Description : Contents: Culture and Society, Our Social Dilemma, Social Life, South India, Origins of the Indian Village System, The Ideal Social Order, The Religion and Social Organisation of the Sikhs, Prospects of an Integrated Approach to Social Reality, Religion and its Impact on Indian Society, Besant on Social Reform, The Theosophical Society and its Contribution to Tamil Society in the 19th Century, Theosophy and Social Change in India, Nationalism and Social Change, Social History of Modern India: A Trend Report, New Social Patterns: Voluntary Community Action.
Description : Contents: Introduction, The Unity of Indian Religion, Shankaracharya, Hinduism, Dharma, the First End of Man, Buddhism, Religious Tension Under the Mughals, Sikhism, Theosophy, Its Meaning and Value, Christianity in South India, Politics and Religion, The Scientific Approach to Religion, The Religion of the New Civilization.
Description : This collection of essays on the family in India covers a wide range of theoretical methodological, substantive and policy issues. Professor Shah s work challenges many popularly held beliefs about the family in India.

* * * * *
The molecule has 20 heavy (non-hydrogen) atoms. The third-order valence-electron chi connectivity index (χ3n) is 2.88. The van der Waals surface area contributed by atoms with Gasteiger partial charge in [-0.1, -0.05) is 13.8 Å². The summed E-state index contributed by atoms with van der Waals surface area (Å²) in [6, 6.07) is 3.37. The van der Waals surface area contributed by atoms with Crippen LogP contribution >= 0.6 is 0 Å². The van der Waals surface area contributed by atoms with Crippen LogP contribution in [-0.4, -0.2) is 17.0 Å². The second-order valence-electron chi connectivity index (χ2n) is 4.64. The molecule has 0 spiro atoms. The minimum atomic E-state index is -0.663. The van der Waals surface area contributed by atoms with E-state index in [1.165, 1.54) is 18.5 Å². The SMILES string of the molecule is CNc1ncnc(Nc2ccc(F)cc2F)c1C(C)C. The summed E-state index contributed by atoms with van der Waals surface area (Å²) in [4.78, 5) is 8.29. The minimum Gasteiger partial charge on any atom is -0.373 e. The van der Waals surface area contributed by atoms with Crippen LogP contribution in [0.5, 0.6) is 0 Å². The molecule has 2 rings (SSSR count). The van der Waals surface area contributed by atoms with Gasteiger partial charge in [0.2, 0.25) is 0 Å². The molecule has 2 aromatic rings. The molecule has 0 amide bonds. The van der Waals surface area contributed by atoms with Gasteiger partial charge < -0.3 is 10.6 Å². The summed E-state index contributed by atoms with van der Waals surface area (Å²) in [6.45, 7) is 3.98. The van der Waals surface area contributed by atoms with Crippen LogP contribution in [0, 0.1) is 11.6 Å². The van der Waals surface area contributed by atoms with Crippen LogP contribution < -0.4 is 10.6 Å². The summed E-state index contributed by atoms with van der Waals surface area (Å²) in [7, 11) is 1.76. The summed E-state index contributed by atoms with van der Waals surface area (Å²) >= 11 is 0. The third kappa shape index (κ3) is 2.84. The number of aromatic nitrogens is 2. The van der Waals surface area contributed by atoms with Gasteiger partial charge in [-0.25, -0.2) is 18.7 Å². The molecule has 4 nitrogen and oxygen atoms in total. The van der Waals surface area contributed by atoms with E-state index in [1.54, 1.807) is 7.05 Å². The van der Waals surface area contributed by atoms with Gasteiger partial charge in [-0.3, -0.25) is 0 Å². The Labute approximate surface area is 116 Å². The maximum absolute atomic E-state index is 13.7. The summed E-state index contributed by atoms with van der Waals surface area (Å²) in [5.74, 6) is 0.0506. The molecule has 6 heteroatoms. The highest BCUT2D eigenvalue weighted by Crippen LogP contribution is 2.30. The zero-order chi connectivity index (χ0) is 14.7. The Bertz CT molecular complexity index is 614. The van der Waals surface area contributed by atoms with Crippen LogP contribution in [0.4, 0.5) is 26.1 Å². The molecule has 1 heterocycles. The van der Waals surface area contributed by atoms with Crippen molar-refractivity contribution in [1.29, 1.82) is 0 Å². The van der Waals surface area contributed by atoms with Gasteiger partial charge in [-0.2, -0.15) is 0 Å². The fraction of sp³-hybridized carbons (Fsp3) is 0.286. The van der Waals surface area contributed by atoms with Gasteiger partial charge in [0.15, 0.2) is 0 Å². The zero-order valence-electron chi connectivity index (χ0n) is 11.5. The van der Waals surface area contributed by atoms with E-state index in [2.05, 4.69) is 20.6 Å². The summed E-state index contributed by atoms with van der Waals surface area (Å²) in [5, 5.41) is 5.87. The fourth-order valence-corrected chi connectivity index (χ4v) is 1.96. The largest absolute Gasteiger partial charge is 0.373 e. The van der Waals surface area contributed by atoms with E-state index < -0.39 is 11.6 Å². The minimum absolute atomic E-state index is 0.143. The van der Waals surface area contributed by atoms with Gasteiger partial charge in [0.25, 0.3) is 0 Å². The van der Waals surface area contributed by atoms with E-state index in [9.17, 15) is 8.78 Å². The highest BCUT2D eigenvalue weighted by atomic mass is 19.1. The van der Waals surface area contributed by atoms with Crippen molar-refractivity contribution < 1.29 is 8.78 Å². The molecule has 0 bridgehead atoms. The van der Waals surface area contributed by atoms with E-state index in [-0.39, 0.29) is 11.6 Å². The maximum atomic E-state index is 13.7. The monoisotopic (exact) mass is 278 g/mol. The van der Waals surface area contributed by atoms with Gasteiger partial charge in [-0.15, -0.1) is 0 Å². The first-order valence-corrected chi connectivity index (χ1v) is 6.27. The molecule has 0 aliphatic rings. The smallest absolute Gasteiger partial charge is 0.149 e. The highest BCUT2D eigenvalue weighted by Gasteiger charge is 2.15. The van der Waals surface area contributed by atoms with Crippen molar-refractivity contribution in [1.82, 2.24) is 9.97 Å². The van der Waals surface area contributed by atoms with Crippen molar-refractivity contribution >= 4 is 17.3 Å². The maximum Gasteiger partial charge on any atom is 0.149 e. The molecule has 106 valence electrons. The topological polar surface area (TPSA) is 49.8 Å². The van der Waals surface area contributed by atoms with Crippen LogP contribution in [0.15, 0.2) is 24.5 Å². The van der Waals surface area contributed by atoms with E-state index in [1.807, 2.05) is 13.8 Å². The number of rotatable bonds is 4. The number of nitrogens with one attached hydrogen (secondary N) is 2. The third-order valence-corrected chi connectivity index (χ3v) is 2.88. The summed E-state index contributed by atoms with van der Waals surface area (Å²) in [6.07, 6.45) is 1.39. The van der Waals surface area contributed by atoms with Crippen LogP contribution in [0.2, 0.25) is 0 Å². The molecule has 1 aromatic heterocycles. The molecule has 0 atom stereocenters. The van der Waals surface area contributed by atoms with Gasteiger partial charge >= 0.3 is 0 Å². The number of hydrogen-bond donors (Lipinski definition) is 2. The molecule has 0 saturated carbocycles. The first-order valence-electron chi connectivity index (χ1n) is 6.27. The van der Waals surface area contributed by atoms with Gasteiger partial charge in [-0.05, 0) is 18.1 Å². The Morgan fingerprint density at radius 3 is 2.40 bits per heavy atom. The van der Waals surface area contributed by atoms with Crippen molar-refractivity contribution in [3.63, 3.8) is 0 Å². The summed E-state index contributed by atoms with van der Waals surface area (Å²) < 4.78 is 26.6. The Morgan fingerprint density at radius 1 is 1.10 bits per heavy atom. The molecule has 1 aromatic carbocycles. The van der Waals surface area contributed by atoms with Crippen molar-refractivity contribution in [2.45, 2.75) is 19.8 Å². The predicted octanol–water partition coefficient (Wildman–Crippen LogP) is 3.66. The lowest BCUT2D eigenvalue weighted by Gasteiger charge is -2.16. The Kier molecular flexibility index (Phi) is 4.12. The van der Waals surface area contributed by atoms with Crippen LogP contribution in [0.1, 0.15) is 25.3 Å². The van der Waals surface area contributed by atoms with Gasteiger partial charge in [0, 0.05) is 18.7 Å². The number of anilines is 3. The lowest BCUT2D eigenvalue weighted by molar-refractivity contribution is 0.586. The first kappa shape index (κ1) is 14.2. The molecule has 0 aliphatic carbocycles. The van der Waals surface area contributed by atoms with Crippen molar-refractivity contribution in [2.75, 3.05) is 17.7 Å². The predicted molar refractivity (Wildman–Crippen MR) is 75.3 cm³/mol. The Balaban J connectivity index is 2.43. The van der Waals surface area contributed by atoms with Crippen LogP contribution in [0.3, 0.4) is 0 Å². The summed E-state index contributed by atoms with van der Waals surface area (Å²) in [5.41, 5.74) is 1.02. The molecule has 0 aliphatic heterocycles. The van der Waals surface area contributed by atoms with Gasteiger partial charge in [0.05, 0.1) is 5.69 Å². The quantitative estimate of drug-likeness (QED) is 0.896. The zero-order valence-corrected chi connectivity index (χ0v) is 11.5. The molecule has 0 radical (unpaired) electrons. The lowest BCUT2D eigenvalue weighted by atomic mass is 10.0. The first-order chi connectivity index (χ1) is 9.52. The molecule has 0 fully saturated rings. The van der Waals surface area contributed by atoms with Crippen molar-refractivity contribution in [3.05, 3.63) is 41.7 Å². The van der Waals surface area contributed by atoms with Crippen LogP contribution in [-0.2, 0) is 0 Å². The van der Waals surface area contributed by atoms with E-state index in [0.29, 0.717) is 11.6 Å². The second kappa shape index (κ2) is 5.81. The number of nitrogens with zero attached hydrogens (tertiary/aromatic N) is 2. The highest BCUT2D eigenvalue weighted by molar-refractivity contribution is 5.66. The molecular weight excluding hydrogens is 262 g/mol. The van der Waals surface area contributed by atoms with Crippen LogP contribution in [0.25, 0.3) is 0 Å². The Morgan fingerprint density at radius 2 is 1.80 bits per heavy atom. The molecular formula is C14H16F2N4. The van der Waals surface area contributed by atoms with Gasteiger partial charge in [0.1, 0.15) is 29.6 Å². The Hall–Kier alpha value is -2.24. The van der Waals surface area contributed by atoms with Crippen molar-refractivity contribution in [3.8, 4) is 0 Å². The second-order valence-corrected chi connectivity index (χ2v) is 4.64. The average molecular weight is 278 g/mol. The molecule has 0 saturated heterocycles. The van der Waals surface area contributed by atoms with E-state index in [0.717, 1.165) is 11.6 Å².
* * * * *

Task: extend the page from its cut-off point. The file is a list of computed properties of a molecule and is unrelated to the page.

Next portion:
Description : This volume offers a collection of several of Professor Habib's essays, providing an insightful interpretation of the main currents in Indian history.
Description : The ten essays which make up the body of this book are drawn from a wide variety of disciplines and weave a complex pattern of the experiences of women. Beginning with the debate on widow remarriage in Bengal and Haryana, the book moves on to examine how the new attire of the Bengali gentlewoman in the nineteenth century was tailored according to the values and anxieties of their dominant male counterparts. One essay takes the argument of male domination further and points out that male oppression in Indian society was in fact remarkable similar to that of the colonial masters. The remaining essays are concerned with the role of education in reinforcing the value system of the larger society; the questioning of socially legitimized assumptions; the organized militancy of the peasant women of Bihar and the marginalization of women in the economic sphere.